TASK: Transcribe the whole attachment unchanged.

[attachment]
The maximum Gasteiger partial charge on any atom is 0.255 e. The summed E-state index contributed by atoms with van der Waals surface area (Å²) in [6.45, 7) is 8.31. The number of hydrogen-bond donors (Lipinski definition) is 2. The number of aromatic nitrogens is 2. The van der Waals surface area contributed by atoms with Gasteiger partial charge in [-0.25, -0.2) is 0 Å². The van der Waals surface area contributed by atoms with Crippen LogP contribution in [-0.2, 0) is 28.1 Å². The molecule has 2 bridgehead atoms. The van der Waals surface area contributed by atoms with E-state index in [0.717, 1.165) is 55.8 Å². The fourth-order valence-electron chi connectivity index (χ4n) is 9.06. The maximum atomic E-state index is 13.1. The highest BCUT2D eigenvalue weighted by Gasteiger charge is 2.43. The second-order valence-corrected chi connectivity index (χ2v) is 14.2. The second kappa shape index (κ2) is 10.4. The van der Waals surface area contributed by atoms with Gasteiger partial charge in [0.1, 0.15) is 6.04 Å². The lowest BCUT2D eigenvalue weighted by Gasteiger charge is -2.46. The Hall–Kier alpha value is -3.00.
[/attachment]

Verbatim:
The maximum Gasteiger partial charge on any atom is 0.255 e. The summed E-state index contributed by atoms with van der Waals surface area (Å²) in [6.45, 7) is 8.31. The number of hydrogen-bond donors (Lipinski definition) is 2. The number of aromatic nitrogens is 2. The van der Waals surface area contributed by atoms with Gasteiger partial charge in [-0.25, -0.2) is 0 Å². The van der Waals surface area contributed by atoms with Crippen LogP contribution in [-0.2, 0) is 28.1 Å². The molecule has 2 bridgehead atoms. The van der Waals surface area contributed by atoms with E-state index in [0.717, 1.165) is 55.8 Å². The fourth-order valence-electron chi connectivity index (χ4n) is 9.06. The maximum atomic E-state index is 13.1. The highest BCUT2D eigenvalue weighted by Gasteiger charge is 2.43. The second-order valence-corrected chi connectivity index (χ2v) is 14.2. The second kappa shape index (κ2) is 10.4. The van der Waals surface area contributed by atoms with Gasteiger partial charge in [0.1, 0.15) is 6.04 Å². The lowest BCUT2D eigenvalue weighted by Gasteiger charge is -2.46. The Hall–Kier alpha value is -3.00.